Upon looking at the ads being circulated by the Arizona Meth Project, one in which a beat up woman with broken, chapped, lips and bad, stained teeth was chosen. This ad presents a close-up of the woman’s mouth and teeth; the face is partially visible (only the area covering the bottom of her nose down to her chin). At the bottom of the ad, right under the woman’s mouth, a tag in white capital letters reads the following: “YOU’LL NEVER WORRY ABOUT LIPSTICK ON YOUR TEETH AGAIN” (Arizona Meth Project, n.d.). Evidently, the ad is targeting drug addicts that consume meth. Even though the ad makes a specific reference to female addicts, the message that the decadent image presents clearly target male and female meth addicts.
The image that the ad presents is presented in a way that intends to intimidate and frighten drug addicts into staying away from meth. The makeup changes the woman’s demeanor; she appears to be beaten, her lips are broken and pale, and worst of all, her teeth appear to be completely destroyed. The mouth’s sight is ghastly as it hints that the woman, apart from having her mouth and teeth destroyed (by drugs), is near death. Hence the message about not having to worry about getting lipstick on the teeth; the teeth are all but gone, as is life. The ad tells a nefarious story, one of destruction, pain, and inevitable death. These ideas are stressed by the woman’s appearance, by the ugliness of her face, mouth, and teeth (all consequence of continuous drug consumption).
This ad, as it was mentioned earlier, was designed for one purpose: scaring people away from meth by implying that meth addiction destroys people’s faces, mouths, teeth, and lives. However, it is important to mention that the ad ignores important aspects that would give the viewer a wider context of the woman’s situation. For example, her eyes do not appear; her body in general is not visible. This makes it impossible to determine if the woman is scared or if she is calm, if she is happy or miserable; it is also impossible to determine if her health is in danger. All of this, however, is done purposefully. The ad simply wishes to clearly illustrate how destructive meth can be on the body (in this case on the mouth).
Another ad that was found to be interesting was one seen on YouTube; it is a cartoon video in which a debate between marijuana and meth takes place (both drugs are referred to as ‘The Master Debaters’). Both drugs are personified; they hold a discussion in which marijuana attempts to differentiate between good drugs and bad drugs while meth tries to present itself as a good drug (one that should be legalized). From the beginning, however, the debate goes out of track. Meth becomes paranoid and starts ridiculing itself; marijuana starts smoking itself and objects by saying that state laws have agreed to legalizing marijuana. In essence, the ad intends to demonize meth; marijuana badgers it by stating, among other things, that meth is made with battery acid, that it makes people paranoid and crazy, and that the government should be against it.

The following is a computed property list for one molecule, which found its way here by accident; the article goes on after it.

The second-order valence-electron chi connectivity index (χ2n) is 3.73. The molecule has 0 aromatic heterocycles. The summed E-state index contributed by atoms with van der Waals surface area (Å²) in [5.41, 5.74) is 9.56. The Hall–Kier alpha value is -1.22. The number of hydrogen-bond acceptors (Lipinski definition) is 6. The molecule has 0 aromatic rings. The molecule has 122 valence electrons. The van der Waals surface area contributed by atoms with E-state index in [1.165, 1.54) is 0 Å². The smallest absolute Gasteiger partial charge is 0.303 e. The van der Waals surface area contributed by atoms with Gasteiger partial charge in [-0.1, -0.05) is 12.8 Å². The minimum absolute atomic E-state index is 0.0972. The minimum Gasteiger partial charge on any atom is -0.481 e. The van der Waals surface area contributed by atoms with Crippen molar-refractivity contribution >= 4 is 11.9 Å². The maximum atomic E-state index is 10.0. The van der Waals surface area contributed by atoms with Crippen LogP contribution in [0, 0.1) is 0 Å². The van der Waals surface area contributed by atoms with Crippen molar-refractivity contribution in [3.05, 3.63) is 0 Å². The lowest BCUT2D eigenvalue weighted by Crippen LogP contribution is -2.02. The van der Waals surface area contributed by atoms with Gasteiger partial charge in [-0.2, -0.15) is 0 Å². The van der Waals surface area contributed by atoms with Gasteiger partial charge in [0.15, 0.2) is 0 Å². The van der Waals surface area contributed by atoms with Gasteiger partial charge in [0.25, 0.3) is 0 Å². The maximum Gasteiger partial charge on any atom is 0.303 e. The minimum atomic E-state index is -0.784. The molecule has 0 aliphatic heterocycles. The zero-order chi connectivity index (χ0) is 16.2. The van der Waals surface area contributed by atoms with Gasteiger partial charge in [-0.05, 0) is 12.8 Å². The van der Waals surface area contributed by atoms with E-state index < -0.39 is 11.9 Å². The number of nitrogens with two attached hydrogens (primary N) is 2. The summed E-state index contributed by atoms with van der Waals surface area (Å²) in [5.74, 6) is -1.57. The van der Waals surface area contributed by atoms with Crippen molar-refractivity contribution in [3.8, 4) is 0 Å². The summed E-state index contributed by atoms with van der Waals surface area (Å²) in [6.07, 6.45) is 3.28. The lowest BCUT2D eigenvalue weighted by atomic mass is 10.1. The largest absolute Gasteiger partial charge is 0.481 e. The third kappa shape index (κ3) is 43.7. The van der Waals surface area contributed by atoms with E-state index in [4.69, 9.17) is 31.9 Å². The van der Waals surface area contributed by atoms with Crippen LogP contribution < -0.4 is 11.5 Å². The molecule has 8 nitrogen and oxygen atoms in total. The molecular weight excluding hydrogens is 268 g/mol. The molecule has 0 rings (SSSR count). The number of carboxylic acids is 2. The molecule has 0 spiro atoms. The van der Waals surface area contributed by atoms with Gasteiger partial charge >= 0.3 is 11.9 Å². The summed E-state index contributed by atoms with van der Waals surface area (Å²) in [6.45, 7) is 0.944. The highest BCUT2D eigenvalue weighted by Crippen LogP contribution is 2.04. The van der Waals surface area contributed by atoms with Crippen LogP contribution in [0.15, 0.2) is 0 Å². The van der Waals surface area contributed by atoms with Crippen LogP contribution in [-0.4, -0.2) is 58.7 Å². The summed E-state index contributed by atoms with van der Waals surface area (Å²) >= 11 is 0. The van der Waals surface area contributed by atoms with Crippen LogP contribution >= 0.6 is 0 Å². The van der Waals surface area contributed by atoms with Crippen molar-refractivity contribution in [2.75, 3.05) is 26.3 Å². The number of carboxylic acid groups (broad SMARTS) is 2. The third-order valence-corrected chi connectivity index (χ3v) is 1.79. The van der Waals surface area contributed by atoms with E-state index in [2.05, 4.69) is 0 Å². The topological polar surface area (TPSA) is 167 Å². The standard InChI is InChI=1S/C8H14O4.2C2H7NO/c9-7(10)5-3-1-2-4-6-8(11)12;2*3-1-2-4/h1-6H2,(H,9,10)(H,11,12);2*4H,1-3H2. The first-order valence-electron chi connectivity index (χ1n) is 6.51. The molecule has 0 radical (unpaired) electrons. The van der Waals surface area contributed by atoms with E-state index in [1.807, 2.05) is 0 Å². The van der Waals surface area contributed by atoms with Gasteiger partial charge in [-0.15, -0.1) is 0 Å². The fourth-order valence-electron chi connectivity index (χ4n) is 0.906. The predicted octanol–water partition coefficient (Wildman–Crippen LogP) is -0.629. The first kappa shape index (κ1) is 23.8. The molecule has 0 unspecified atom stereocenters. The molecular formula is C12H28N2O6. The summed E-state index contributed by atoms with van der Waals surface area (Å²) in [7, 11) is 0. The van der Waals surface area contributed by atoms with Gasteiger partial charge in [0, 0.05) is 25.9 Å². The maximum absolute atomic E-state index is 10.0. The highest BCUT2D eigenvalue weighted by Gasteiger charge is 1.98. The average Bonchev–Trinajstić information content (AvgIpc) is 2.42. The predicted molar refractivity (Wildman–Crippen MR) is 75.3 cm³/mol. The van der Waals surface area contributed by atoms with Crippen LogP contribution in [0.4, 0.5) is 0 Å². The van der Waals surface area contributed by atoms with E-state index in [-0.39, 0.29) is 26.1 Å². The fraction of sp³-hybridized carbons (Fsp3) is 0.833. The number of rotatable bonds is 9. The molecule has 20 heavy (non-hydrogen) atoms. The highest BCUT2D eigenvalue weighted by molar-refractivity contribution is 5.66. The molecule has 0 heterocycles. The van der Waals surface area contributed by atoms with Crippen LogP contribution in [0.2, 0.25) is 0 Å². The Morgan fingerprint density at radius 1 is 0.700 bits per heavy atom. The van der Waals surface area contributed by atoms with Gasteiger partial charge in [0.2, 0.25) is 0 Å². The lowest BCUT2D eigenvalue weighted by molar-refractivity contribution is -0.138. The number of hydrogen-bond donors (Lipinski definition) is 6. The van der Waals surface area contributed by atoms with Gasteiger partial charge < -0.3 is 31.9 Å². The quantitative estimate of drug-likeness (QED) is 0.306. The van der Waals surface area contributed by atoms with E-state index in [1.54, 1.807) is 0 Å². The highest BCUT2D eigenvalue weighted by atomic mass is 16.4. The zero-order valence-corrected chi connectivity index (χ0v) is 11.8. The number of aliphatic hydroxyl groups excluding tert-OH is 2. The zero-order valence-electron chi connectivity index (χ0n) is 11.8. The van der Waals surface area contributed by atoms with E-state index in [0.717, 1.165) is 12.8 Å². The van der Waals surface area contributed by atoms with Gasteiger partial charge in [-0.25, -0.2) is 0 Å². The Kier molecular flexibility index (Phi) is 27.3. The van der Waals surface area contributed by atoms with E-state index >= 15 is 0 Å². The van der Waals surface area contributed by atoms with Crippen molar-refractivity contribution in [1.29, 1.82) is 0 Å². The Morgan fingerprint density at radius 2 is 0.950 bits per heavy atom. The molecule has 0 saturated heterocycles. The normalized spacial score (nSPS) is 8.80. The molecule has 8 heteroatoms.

This ad targets drug addicts in general; particular references are made to marijuana and meth addicts, but the ad’s message is intended for drug addicts in general. It is worth noting that even though marijuana is not saved from criticism (as it is also a drug); it is presented under a better light than meth. In the cartoon, for example, marijuana remains calm and poise throughout the debate, whereas meth loses its temper and starts rambling trying to justify its legality under false premises. Both cartoons are sitting on chairs opposite each other (which is consistent with a debate setting), but while marijuana remains seated, meth gets up on the chair, stands on the floor, then jumps back on the chair, and so on. This is intended to show the viewers what each drug does to the addict that consumes it, and even though marijuana appears to be much safer it still does no good as it clearly makes addicts become dumbfounded.
The debate about good and bad drugs
The debate is supposed to be made in an attempt to differentiate between good drugs and bad drugs. However, neither marijuana nor meth makes valid arguments that justify a legalization proposition. Instead, the ways in which they both behave (as well as the things they say) only stress the negative effects that drug consumption has on people who are addicted. This is done purposefully because the fundamental, underlying idea is that drugs are bad for people; the ad attempts to dissuade addicts from consuming drugs.
In comparing both ads the first thing that must be said is that they are both intended as means of dissuading addicts from indulging in drug consumption. Furthermore, they both focus on highlighting the negative aspects of drug consumption, making it clear that continued drug use gradually destroys a person’s body and ultimately his/her life. This being said, it is equally important to point out that both ads attempt to transmit their common message through different styles and techniques. First, the ad designed by the Arizona Meth Project is a real-life image (a picture) while the video watched on YouTube is a cartoon video. Second, the image focuses on illustrating the devastating effects that meth has on the body; it focuses on a woman’s teeth and includes a line that suggests that foregoing drugs will make it possible for the woman to have lipstick and be beautiful again. The video, on the other hands, does not present people, but rather personified drugs (marijuana and meth) that try to justify their legality and ‘goodness’ in a debate. In trying to highlight the positive side, each drug criticizes and stresses out the negative side of the other. Finally, while the image attempts to scare and intimidate drug addicts so that they abandon meth, the video attempts to inform viewers about the negative effects that marijuana and meth have on life in a way that is entertaining.